The Art of Creating Subjective Reality : An Analysis of Japanese Digital Pets (part)



Machiko Kusahara


(Presentation at ALIFE VII, Portland, 2000, later published on LEONARDO, vol. 34, No.4, pp. 299-302, 2001)


ABSTRACT

A variety of digital pets can be found in Japan, from virtual pets on palm-top game screens to physical entertainment robots.
They are successful because they succeeded in promoting a sense of reality in users' minds. While visual reality is a familiar element of realism, a subjective sense of reality can also prove effective. By designing interaction in a mode that takes users' psychology into account, such a sense of reality can be enhanced, especially when a user perceives an independent personality in his/her digital pet.
Japanese traditional culture, which allows treating animals on an equal basis with human beings, is behind this psychology.



Artificial life (A-Life) has become widely embraced in Japanese digigtal entertainment. After the great success of Tamagotchi, a variety of virtual pets "living" on computer-game platforms and personal computers have been developed. They have apparently "evolved" from the simple dot images of Tamagotchi(1) or the original Pokemon (2) generation to realistically rendered and animated 3D images such as that of "Seaman", from Sega.(3) The evolution has recently progressed by a great leap. Now some of these digital pets even have physical bodies! Sony's AIBO (fig, 1) and other robot pets that followed its success can be regarded as the materialization (or "incarnation," so to speak) of virtual pets, rather than as the animal version of robots we have known from Karel Capek's play R.U.R. or the film "Metropolis" or industrial robots of today. The basic concept of both virtual pets and pet robots is the offer of entertaining communication with the users, as well with their families and friends. Even though virtual pets and pet robots are quite different physical entities, they can both be discussed as digital pets.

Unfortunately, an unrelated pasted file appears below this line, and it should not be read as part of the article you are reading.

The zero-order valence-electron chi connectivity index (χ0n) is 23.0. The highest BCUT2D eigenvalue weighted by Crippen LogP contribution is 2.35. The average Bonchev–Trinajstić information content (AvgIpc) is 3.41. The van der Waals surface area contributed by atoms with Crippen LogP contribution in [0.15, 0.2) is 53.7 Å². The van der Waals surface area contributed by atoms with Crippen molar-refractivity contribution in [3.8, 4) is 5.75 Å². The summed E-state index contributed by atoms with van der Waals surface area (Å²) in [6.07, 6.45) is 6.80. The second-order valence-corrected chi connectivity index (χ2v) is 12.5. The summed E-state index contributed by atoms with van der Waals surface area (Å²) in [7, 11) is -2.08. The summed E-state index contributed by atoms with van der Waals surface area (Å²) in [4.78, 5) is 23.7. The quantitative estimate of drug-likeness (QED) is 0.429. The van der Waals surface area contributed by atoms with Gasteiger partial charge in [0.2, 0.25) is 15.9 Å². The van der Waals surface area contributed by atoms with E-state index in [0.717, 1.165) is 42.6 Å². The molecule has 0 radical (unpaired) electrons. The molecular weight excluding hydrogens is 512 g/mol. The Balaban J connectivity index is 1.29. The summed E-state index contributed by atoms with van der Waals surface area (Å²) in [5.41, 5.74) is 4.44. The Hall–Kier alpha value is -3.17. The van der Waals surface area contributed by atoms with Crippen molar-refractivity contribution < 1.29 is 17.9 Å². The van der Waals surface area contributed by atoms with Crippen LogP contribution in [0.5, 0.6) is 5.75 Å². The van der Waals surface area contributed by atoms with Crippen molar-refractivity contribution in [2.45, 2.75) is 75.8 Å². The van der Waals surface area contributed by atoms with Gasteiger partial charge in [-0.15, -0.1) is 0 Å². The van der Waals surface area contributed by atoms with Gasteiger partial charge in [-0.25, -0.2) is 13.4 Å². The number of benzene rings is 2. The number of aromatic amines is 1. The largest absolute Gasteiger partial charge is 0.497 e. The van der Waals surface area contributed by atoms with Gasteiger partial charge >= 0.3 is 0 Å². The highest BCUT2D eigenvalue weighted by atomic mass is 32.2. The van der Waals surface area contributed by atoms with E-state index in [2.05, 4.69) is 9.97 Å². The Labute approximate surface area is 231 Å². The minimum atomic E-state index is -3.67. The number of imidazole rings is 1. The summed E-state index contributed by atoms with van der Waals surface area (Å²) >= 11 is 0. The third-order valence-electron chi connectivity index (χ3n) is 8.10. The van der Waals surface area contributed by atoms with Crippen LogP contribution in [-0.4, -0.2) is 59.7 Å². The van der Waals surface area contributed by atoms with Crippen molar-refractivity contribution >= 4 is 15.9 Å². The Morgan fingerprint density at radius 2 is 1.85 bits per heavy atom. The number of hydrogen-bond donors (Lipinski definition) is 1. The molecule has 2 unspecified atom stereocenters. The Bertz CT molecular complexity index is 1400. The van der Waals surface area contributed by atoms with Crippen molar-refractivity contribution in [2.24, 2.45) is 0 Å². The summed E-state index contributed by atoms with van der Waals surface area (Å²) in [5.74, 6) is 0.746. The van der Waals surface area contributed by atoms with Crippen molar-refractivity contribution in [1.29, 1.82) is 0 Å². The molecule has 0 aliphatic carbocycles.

An artificial pet should fail to engage adults if it cannot evoke a certain sense of reality in the user, though it may still welcomed by kids, as in case of the Furby. In Japan, however, virtual-pet products such as PostPet(4)(Fig.2) or Dokodemo Issyo (5) became smash hits among those over age 20. AIBO, which is obviously too expensive for kids, is accepted by normal adults as an artificial pet. Why do we find such a variety of digital pets in Japan, and why do people react to them so positively?

We do not yet have the technology to create a realistic-looking digital or robot pet that moves perfectly naturally and demonstrates convincing interaction and autonomy. The overall sense of the reality of digital pets is determined by two different elements. One is the technical achievement of the developer. The other is a psychological or emotional phenomenon that occurs in each user's mind. This sense of reality is personal, but it is also bound to the user's cultural background. It fills in the incomplete sense of reality provided by the techinical achievement. I call it "subjective reality". The above mentioned Japanese products are designed to make the best use of subjective reality.
In this presentation, the role of "subjective reality" in achieving the sense of the reality of digital pets will be examined, and recently popular Japanese digital pets and their features will be discussed. The cultural background of the users' attitude toward digital pets will be also analyzed.

(continued)


BACK